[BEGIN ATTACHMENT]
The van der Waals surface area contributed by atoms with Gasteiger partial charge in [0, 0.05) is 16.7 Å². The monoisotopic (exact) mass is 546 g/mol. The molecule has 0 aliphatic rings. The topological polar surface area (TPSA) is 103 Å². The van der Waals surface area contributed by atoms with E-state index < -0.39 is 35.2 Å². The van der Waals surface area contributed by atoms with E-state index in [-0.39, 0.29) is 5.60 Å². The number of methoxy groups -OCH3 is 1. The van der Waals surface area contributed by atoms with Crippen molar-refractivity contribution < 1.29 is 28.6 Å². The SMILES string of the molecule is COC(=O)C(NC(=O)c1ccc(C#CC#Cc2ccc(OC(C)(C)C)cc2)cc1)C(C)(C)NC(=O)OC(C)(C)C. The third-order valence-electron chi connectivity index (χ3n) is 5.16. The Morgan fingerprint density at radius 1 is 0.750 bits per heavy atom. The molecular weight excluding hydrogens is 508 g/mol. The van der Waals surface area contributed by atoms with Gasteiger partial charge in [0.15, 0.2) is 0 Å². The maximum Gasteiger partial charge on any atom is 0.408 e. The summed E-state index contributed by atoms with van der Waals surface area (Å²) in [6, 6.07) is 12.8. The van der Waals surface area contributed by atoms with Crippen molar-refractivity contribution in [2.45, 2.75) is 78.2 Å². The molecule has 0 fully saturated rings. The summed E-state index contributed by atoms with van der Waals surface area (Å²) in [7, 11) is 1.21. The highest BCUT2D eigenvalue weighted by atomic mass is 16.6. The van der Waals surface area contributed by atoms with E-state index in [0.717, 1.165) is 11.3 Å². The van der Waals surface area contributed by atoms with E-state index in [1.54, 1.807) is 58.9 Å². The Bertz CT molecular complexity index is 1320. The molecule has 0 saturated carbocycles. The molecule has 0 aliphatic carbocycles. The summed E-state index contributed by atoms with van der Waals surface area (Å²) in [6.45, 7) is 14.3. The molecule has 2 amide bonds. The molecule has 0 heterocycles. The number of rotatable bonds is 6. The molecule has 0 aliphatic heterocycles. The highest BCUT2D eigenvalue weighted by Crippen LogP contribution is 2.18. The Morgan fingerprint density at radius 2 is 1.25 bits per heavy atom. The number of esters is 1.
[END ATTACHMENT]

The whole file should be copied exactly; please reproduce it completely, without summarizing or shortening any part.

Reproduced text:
The van der Waals surface area contributed by atoms with Gasteiger partial charge in [0, 0.05) is 16.7 Å². The monoisotopic (exact) mass is 546 g/mol. The molecule has 0 aliphatic rings. The topological polar surface area (TPSA) is 103 Å². The van der Waals surface area contributed by atoms with E-state index < -0.39 is 35.2 Å². The van der Waals surface area contributed by atoms with E-state index in [-0.39, 0.29) is 5.60 Å². The number of methoxy groups -OCH3 is 1. The van der Waals surface area contributed by atoms with Crippen molar-refractivity contribution < 1.29 is 28.6 Å². The SMILES string of the molecule is COC(=O)C(NC(=O)c1ccc(C#CC#Cc2ccc(OC(C)(C)C)cc2)cc1)C(C)(C)NC(=O)OC(C)(C)C. The third-order valence-electron chi connectivity index (χ3n) is 5.16. The Morgan fingerprint density at radius 1 is 0.750 bits per heavy atom. The molecular weight excluding hydrogens is 508 g/mol. The van der Waals surface area contributed by atoms with Gasteiger partial charge in [0.15, 0.2) is 0 Å². The maximum Gasteiger partial charge on any atom is 0.408 e. The summed E-state index contributed by atoms with van der Waals surface area (Å²) in [6, 6.07) is 12.8. The van der Waals surface area contributed by atoms with Crippen molar-refractivity contribution in [2.45, 2.75) is 78.2 Å². The molecule has 0 fully saturated rings. The summed E-state index contributed by atoms with van der Waals surface area (Å²) in [7, 11) is 1.21. The highest BCUT2D eigenvalue weighted by atomic mass is 16.6. The van der Waals surface area contributed by atoms with E-state index in [0.717, 1.165) is 11.3 Å². The van der Waals surface area contributed by atoms with E-state index in [1.54, 1.807) is 58.9 Å². The Bertz CT molecular complexity index is 1320. The molecule has 0 saturated carbocycles. The molecule has 0 aliphatic carbocycles. The summed E-state index contributed by atoms with van der Waals surface area (Å²) in [6.45, 7) is 14.3. The molecule has 2 amide bonds. The molecule has 0 heterocycles. The number of rotatable bonds is 6. The molecule has 0 aliphatic heterocycles. The highest BCUT2D eigenvalue weighted by Crippen LogP contribution is 2.18. The Morgan fingerprint density at radius 2 is 1.25 bits per heavy atom. The number of esters is 1.